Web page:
Background— Heart failure (HF) is a disease commonly associated with coronary artery disease. Most risk models for HF development have focused on patients with acute myocardial infarction. The Prevention of Events with Angiotensin-Converting Enzyme Inhibition population enabled the development of a risk model to predict HF in patients with stable coronary artery disease and preserved ejection fraction.

Methods and Results— In the 8290, Prevention of Events with Angiotensin-Converting Enzyme Inhibition patients without preexisting HF, new-onset HF hospitalizations, and fatal HF were assessed over a median follow-up of 4.8 years. Covariates were evaluated and maintained in the Cox regression multivariable model using backward selection if P<0.05. A risk score was developed and converted to an integer-based scoring system. Among the Prevention of Events with Angiotensin-Converting Enzyme Inhibition population (age, 64±8; female, 18%; prior myocardial infarction, 55%), there were 268 cases of fatal and nonfatal HF. Twelve characteristics were associated with increased risk of HF along with several baseline medications, including older age, history of hypertension, and diabetes. Randomization to trandolapril independently reduced the risk of HF. There was no interaction between trandolapril treatment and other risk factors for HF. The risk score (range, 0 to 21) demonstrated excellent discriminatory power (c-statistic 0.80). Risk of HF ranged from 1.75% in patients with a risk score of 0% to 33% in patients with risk score ≥16.

Conclusion— Among patients with stable coronary artery disease and preserved ejection fraction, traditional and newer factors were independently associated with increased risk of HF. Trandolopril decreased the risk of HF in these patients with preserved ejection fraction.

  E. S Chung , D Dan , S. D Solomon , A. J Bank , J Pastore , A Iyer , R. D Berger , J. O Franklin , G Jones , C Machado and C. M. Stolen

Left ventricular (LV) remodeling has been attributed to the segmental loss of viable myocardium due to myocardial infarction (MI), which results in redistribution of cardiac workload, with increased regional wall stress in and around the infarct zone. Because ventricular pacing has been shown to reduce regional wall stress and workload in regions near the pacing site, this trial was designed to test whether chronic pacing near the infarct attenuates LV remodeling.

Methods and Results—

Eighty patients with an anterior MI, peak creatine kinase >2000 mU/mL, ejection fraction ≤35%, wall motion abnormality (WMA) in >5 of 16 segments, and QRS <120 ms, were randomized to either control (implantable cardioverter-defribillator [ICD]) or biventricular pacing with peri-infarct LV lead placement (cardiac resynchronization therapy [CRT]-D) arms between 2 and 14 days after the MI. The primary end point—change in LV end-diastolic volume (LVEDV) from baseline to 12 months—was not significantly different between the 2 groups (CRT, 10.6±27.7 mL; ICD, 11.2±31.2 mL; 2-sample t test P>0.05). In a hypothesis-generating secondary analysis, there was a sustained reduction in the WMA score at 12 months in paced patients (CRT, –0.16±0.28; ICD, –0.01±0.24, 2-sample t test P=0.03). No differences were found in the therapy-related event rate, hospitalizations, or mortality (all P>0.05).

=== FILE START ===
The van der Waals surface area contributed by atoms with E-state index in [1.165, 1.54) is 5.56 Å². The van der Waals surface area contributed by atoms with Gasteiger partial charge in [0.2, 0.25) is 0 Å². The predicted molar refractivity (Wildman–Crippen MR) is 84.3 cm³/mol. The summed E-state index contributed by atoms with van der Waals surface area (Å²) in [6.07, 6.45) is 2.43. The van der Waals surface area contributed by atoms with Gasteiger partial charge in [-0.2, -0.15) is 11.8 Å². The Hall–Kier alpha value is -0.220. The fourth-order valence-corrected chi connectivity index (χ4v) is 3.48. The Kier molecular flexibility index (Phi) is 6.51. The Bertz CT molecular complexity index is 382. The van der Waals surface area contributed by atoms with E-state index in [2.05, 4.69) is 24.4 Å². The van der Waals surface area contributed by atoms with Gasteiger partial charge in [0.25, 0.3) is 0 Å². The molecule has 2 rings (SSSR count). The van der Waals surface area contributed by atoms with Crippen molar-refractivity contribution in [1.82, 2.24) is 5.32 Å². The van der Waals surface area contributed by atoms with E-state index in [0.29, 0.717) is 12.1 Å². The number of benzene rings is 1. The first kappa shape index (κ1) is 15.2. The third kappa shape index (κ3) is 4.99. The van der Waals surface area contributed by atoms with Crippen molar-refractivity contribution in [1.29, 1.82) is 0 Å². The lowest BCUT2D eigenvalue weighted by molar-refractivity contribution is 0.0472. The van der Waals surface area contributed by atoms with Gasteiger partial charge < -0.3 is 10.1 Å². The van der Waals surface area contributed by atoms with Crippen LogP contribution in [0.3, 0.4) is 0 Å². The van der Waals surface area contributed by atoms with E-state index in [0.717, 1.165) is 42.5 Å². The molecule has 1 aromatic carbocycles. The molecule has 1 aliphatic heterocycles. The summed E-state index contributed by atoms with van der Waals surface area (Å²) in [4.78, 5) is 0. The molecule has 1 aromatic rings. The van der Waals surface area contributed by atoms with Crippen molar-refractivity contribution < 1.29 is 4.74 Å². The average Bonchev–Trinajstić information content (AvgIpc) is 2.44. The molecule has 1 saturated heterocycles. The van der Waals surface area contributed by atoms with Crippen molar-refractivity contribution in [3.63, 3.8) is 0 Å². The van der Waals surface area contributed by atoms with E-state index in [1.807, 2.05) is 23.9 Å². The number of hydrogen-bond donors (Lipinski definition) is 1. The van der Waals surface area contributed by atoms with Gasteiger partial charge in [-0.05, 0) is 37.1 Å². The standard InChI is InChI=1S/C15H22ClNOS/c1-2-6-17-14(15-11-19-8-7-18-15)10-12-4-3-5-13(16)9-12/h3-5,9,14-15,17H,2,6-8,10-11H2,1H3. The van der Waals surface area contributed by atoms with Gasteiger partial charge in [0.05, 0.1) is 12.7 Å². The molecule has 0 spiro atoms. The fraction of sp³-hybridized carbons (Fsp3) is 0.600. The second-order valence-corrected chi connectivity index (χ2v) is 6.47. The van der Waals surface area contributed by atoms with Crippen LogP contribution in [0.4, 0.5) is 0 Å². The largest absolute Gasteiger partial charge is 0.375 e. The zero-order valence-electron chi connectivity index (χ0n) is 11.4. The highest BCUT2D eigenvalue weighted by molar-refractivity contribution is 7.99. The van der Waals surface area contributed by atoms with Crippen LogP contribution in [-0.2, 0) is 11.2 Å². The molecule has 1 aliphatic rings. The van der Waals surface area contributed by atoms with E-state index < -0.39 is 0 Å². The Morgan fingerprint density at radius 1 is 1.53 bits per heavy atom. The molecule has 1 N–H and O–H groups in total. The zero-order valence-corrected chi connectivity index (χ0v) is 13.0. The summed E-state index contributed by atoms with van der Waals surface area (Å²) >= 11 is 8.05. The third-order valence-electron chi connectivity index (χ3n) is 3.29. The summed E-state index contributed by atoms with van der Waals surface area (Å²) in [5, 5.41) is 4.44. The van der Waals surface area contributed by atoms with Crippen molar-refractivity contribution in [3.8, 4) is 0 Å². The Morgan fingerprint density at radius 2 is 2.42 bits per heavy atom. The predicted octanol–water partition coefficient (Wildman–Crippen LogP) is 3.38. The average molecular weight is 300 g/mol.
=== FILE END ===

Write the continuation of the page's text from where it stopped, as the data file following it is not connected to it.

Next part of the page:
Chronic pacing in the infarct region did not alter the primary end point of LV remodeling over 1 year.

Clinical Trial Registration—

URL: Unique identifier: NCT00605631.

  C Berry , K. S Pieper , H. D White , S. D Solomon , F Van de Werf , E. J Velazquez , A. P Maggioni , R. M Califf , M. A Pfeffer and J. J.V. McMurray

The number of patients presenting with an acute myocardial infarction (MI) and prior coronary artery bypass grafting (CABG) is increasing. We compared the baseline characteristics, treatment, and clinical outcomes of patients with and without prior CABG in the VALIANT trial.

Methods and results

Of the 14 703 patients with heart failure (HF), left ventricular systolic dysfunction, or both enrolled in VALIANT, 1026 (7%) had prior CABG. Prior CABG patients were older [mean age (SD): 67 (10) vs. 65 (12) years; P < 0.0001], had more comorbidity, and more frequent non-Q wave MI (66 vs. 30%; P < 0.0001). At hospital presentation, prior CABG patients received less aspirin (82 vs. 90%; P < 0.0001) and thrombolysis (21 vs. 36%; P < 0.0001), but had a similar rate of primary percutaneous coronary intervention (14 vs. 15%; P = 0.2). Prior CABG patients were more likely to experience the composite outcome of cardiovascular death, MI, HF, resuscitated cardiac arrest, or stroke; 3 year Kaplan–Meier rate, 64 vs. 39% (adjusted hazard ratio 1.29, 95% confidence interval 1.17–1.43; P < 0.0001).


Patients with prior CABG had a worse clinical profile and experienced more fatal and non-fatal outcomes. Greater recognition is necessary for these high-risk patients including optimization of evidence-based secondary preventive therapy.